United States District Court, N.D. Illinois, Eastern Division.
MEMORANDUM OPINION AND ORDER
JOHN W. DARRAH, District Judge.
Plaintiff Rufus Mister has moved to strike the affirmative defenses raised in the Answers filed by Defendants Thomas Dart, Scott Bratlien, Katina Bonaparte, Mennellaramonda Austin, and the County of Cook, pursuant to Federal Rule of Civil Procedure 12(f), as insufficient as a matter of law. For the reasons set forth herein, Plaintiff's Motion is denied in part and granted in part.
Plaintiff, a wheelchair-bound pretrial detainee at the Cook County Jail, alleges that Defendants acted with deliberate indifference to his health and safety by failing to provide him with adequate medical treatment and equipment, in violation of the Fourteenth and Eighth Amendments to the Constitution. ( See Am. Comp.) Defendants Dart and Bratlien (the "Sheriff Defendants") filed an Answer that asserts seven affirmative defenses. Defendants County of Cook, Bonaparte, and Austin (the "Cook County Defendants") filed an Answer that asserts the same seven defenses and two additional defenses. Defendant Concetta Mennella has not filed an appearance or answer. In response to Plaintiff's Motion, Defendants have voluntarily withdrawn their fourth and sixth affirmative defenses. Furthermore, the Cook County Defendants have failed to respond to Plaintiff's Motion with respect to their eighth and ninth affirmative defenses.
Under Federal Rule 12(f), a court "may strike from a pleading an insufficient defense or any redundant, immaterial, impertinent, or scandalous matter." Fed.R.Civ.P. 12(f). "Motions to strike are not favored and will not be granted unless it appears to a certainty that plaintiffs would succeed despite any state of the facts which could be proved in support of the defense." Williams v. Jader Fuel Co., 944 F.2d 1388, 1400 (7th Cir. 1991) (internal citations and quotations omitted). However, "[i]t is appropriate for the court to strike affirmative defenses that add unnecessary clutter to a case." Davis v. Elite Mortgage Servs., 592 F.Supp.2d 1052, 1058 (N.D. Ill. 2009) (internal citations omitted).
"Affirmative defenses will be stricken only when they are insufficient on the face of the pleadings." Heller Fin., Inc. v. Midwhey Powder Co., 883 F.2d 1286, 1294 (7th Cir. 1989). Affirmative defenses are pleadings subject to Rule 8 and must provide a short and plain statement that gives a plaintiff notice of the basis for the defense. Id .; see also Fed.R.Civ.P. 8(a). "Ordinarily, defenses will not be struck if they are sufficient as a matter of law or if they present questions of law or fact." Heller, 883 F.2d at 1294. However, bare bones conclusory legal statements are insufficient to present an affirmative defense. Id. at 1295. A district court has "considerable discretion" whether to strike defenses under Rule 12(f). Delta Consulting Grp. Inc. v. R. Randle Constr., Inc., 554 F.3d 1133, 1141 (7th Cir. 2009).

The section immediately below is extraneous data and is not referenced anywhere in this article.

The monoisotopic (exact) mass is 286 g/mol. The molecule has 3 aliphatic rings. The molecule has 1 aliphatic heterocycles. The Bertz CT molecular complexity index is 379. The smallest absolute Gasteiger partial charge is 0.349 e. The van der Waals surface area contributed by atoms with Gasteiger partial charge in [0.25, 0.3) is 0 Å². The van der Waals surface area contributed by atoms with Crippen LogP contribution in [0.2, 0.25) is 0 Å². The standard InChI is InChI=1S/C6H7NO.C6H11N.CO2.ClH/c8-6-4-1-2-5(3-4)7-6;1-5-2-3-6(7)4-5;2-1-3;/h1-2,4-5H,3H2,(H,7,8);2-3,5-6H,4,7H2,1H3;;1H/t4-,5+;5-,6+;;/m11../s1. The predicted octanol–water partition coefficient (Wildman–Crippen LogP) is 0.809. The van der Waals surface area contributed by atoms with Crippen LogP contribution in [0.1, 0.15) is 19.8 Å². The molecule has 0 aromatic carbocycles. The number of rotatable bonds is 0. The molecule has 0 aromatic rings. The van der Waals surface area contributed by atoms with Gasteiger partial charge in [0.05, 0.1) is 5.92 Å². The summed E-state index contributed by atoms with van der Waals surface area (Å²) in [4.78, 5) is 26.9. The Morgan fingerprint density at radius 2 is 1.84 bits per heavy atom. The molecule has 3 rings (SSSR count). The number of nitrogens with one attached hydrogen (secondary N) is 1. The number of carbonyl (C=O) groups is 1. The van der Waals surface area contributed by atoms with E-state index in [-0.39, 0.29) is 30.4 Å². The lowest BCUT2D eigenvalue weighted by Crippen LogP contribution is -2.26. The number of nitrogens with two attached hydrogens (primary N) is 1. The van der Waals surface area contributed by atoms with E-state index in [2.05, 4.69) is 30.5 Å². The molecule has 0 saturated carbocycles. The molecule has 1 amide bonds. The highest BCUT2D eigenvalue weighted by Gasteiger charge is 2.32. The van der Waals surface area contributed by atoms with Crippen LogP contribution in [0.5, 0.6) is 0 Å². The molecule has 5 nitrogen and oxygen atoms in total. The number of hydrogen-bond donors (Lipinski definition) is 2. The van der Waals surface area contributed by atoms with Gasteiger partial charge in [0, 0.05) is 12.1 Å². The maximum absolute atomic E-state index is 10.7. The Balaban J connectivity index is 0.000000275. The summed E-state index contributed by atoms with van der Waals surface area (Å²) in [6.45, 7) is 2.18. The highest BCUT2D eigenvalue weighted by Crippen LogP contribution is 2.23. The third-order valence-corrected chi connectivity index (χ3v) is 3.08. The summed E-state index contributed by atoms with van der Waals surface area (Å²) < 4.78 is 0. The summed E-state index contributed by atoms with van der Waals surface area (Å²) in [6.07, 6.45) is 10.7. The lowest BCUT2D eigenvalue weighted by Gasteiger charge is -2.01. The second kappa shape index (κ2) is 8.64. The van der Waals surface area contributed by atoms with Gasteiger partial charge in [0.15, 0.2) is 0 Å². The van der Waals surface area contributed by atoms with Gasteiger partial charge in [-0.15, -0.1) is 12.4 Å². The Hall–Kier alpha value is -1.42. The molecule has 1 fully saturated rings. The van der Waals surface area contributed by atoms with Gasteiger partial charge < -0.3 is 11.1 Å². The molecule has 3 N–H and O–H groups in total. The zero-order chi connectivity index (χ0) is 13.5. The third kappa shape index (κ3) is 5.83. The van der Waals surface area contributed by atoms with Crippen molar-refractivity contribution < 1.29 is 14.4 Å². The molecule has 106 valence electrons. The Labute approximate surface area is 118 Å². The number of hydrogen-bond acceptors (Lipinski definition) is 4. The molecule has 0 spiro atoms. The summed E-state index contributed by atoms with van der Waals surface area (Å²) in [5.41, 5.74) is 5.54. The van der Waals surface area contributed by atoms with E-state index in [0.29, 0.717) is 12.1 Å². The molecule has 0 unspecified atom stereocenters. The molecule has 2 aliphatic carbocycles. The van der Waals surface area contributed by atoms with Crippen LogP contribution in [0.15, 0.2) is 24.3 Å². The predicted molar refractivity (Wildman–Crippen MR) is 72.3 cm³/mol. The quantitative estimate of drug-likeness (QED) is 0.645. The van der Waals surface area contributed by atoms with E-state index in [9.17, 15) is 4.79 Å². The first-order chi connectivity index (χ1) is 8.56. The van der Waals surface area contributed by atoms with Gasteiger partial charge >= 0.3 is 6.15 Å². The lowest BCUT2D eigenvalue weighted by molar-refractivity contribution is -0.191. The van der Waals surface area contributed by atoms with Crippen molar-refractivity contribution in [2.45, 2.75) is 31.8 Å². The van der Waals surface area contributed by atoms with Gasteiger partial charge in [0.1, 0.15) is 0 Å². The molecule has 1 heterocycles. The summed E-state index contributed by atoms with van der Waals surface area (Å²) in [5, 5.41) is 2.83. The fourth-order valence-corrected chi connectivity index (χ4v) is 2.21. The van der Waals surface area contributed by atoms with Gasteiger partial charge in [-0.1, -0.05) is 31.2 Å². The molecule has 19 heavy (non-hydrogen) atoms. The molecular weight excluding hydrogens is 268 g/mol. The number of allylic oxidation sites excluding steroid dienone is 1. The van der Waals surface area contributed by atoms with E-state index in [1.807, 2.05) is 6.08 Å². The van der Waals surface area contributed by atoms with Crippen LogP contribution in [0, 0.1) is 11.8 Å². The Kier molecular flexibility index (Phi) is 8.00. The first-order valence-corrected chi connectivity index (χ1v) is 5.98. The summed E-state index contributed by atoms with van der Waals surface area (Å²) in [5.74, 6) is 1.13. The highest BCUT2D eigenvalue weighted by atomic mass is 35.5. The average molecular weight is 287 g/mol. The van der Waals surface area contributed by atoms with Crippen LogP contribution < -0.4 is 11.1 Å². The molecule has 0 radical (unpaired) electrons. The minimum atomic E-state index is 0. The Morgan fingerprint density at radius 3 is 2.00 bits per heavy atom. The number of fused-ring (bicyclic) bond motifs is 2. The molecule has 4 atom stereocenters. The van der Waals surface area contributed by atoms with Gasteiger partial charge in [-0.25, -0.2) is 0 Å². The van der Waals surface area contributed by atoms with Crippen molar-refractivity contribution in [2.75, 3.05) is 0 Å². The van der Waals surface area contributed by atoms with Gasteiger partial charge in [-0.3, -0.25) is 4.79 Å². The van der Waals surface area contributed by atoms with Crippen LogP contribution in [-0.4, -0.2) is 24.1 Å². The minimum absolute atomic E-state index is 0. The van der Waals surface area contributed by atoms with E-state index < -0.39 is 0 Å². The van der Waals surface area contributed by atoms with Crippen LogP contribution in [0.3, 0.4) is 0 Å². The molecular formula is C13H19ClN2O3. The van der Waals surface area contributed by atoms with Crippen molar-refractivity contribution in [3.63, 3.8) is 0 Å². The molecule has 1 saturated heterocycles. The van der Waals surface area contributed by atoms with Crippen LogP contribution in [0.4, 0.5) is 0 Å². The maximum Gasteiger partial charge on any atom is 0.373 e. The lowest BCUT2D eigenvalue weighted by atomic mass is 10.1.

First Affirmative Defense
Defendants' first affirmative defense asserts: "[a] supervisory official cannot be held liable for the conduct of subordinates based on a theory of respondeat superior. " Plaintiff argues that this defense is only a bare bone conclusory statement and lacks a short and plain statement in violation of Rule 8. Plaintiff further argues that this defense merely infers that Plaintiff cannot prove the necessary elements of his claim under § 1983. Defendants have made no factual assertions in this defense; rather, it is merely a conclusory bare bones statement and does not provide Plaintiff with sufficient notice of the defense. See Heller, 883 F.2d at 1295. Defendants' first affirmative defense is stricken without prejudice.
Second Affirmative Defense
Defendants' second affirmative defense asserts: "Plaintiff has failed to exhaust his administrative remedies as required by the Prison Litigation Reform Act, 42 U.S.C. § 1997(e)." Plaintiff moves to strike Defendants' second affirmative defense on the grounds that it is not an affirmative defense at all, but rather, a negative defense. Plaintiff further argues that prisoners seeking monetary relief are not required to exhaust their administrative remedies when filing civil rights actions.
An affirmative defense "is one that admits the allegations in the complaint, but avoids liability, in whole or in part, by new allegations of excuse, justification or other negating matters." Riemer v. Chase Bank USA, N.A., 274 F.R.D. 637, 639 (N.D. Ill. 2011) (internal citations omitted). In contrast, a negative defense is an attack on a plaintiff's prima facie case. Id. "A failure to exhaust is normally considered to be an affirmative defense." Mosely v. Bd. of Educ., 434 F.3d 527, 533 (7th Cir. 2006). This defense is sufficiently pled as an affirmative defense ...